C++

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C++

[′sē‚pləs‚pləs]
(computer science)
An object-oriented language that was created as an extension to the C language.
McGraw-Hill Dictionary of Scientific & Technical Terms, 6E, Copyright © 2003 by The McGraw-Hill Companies, Inc.

C++

(language)
One of the most used object-oriented languages, a superset of C developed primarily by Bjarne Stroustrup <bs@alice.att.com> at AT&T Bell Laboratories in 1986.

In C++ a class is a user-defined type, syntactically a struct with member functions. Constructors and destructors are member functions called to create or destroy instances. A friend is a nonmember function that is allowed to access the private portion of a class. C++ allows implicit type conversion, function inlining, overloading of operators and function names, and default function arguments. It has streams for I/O and references.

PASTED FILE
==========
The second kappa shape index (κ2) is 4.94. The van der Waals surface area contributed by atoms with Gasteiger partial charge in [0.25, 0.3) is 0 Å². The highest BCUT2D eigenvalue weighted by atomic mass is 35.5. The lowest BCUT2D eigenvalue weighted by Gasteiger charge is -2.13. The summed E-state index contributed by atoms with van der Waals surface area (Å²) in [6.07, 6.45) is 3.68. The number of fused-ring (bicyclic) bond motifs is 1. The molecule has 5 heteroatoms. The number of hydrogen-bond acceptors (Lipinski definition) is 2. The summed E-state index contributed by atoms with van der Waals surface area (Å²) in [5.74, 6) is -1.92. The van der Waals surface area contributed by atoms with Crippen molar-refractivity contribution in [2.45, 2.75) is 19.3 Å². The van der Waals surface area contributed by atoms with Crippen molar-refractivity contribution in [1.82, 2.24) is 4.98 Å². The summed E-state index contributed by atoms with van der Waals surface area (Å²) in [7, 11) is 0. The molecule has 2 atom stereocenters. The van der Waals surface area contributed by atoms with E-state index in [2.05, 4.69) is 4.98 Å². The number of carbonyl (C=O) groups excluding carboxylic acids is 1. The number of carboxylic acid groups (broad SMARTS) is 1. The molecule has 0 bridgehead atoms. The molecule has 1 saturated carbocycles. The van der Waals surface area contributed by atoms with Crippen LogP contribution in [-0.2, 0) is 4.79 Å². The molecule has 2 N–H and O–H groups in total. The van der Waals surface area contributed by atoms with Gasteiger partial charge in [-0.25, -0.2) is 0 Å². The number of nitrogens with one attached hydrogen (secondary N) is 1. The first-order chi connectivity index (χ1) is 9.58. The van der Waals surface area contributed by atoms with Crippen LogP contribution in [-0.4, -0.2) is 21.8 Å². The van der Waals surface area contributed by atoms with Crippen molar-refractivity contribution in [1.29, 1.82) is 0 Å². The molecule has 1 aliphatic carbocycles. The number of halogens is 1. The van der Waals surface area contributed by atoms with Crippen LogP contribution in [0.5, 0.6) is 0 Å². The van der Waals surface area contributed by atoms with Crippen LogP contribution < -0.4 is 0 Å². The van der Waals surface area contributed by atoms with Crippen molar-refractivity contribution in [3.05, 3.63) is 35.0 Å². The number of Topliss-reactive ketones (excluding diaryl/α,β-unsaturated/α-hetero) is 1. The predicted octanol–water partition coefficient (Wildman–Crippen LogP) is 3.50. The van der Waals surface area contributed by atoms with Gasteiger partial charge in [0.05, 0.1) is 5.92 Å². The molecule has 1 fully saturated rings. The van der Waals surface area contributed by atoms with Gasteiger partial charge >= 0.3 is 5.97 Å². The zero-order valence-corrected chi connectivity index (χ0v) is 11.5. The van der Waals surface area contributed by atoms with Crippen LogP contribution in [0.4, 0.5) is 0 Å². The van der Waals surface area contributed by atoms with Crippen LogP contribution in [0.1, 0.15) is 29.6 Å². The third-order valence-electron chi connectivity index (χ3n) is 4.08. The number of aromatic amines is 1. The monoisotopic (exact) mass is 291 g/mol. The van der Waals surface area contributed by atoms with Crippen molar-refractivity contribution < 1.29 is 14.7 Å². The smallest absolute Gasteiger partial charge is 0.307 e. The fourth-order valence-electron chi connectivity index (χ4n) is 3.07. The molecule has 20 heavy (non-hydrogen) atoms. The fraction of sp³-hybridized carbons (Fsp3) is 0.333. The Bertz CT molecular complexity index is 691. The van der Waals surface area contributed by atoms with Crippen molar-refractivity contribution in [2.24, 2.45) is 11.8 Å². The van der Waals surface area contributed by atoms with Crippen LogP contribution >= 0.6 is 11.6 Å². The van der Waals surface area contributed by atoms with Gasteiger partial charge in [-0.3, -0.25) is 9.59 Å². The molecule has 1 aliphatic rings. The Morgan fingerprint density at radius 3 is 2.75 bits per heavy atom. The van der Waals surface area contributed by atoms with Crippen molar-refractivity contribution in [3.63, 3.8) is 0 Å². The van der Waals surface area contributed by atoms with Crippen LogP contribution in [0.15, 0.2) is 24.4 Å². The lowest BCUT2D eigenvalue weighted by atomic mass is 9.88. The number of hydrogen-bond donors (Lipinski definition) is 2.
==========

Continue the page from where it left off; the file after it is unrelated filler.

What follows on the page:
C++ 2.0 (May 1989) introduced multiple inheritance, type-safe linkage, pointers to members, and abstract classes.

C++ 2.1 was introduced in ["Annotated C++ Reference Manual", B. Stroustrup et al, A-W 1990].

MS-DOS, Unix ANSI C++ - X3J16 committee. (They're workin' on it).

See also cfront, LEDA, uC++.

Usenet newsgroup: news:comp.lang.c++.

["The C++ Programming Language", Bjarne Stroustrup, A-W, 1986].
This article is provided by FOLDOC - Free Online Dictionary of Computing (foldoc.org)

C++

The object-oriented version of the C language. See C.
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